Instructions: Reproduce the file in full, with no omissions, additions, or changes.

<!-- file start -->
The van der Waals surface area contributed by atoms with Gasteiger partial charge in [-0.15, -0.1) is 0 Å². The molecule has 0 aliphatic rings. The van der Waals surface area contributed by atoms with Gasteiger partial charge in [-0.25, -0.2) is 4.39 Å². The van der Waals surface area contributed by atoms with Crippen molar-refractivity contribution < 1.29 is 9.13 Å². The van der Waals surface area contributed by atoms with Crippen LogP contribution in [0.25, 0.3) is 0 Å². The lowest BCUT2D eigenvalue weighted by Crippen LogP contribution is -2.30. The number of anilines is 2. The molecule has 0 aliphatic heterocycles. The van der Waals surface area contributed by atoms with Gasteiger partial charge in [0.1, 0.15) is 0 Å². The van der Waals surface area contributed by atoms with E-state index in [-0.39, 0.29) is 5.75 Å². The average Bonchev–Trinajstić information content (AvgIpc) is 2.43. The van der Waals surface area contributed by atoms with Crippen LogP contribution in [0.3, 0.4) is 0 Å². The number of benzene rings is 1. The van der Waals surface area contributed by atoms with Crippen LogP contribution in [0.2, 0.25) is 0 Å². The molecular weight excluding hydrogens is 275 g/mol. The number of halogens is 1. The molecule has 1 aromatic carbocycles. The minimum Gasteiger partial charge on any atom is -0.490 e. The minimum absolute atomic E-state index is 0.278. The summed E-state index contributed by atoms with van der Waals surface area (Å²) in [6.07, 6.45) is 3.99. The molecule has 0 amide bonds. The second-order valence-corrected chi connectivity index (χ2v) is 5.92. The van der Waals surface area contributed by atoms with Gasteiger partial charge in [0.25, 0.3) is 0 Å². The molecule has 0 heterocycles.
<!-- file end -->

The van der Waals surface area contributed by atoms with Gasteiger partial charge in [-0.15, -0.1) is 0 Å². The molecule has 0 aliphatic rings. The van der Waals surface area contributed by atoms with Gasteiger partial charge in [-0.25, -0.2) is 4.39 Å². The van der Waals surface area contributed by atoms with Crippen molar-refractivity contribution < 1.29 is 9.13 Å². The van der Waals surface area contributed by atoms with Crippen LogP contribution in [0.25, 0.3) is 0 Å². The lowest BCUT2D eigenvalue weighted by Crippen LogP contribution is -2.30. The number of anilines is 2. The molecule has 0 aliphatic heterocycles. The van der Waals surface area contributed by atoms with Gasteiger partial charge in [0.1, 0.15) is 0 Å². The van der Waals surface area contributed by atoms with E-state index in [-0.39, 0.29) is 5.75 Å². The average Bonchev–Trinajstić information content (AvgIpc) is 2.43. The van der Waals surface area contributed by atoms with Crippen LogP contribution in [0.3, 0.4) is 0 Å². The number of benzene rings is 1. The van der Waals surface area contributed by atoms with Crippen LogP contribution in [0.2, 0.25) is 0 Å². The molecular weight excluding hydrogens is 275 g/mol. The number of halogens is 1. The molecule has 1 aromatic carbocycles. The minimum Gasteiger partial charge on any atom is -0.490 e. The minimum absolute atomic E-state index is 0.278. The summed E-state index contributed by atoms with van der Waals surface area (Å²) in [6.07, 6.45) is 3.99. The molecule has 0 amide bonds. The second-order valence-corrected chi connectivity index (χ2v) is 5.92. The van der Waals surface area contributed by atoms with Gasteiger partial charge in [0.25, 0.3) is 0 Å². The molecule has 0 heterocycles.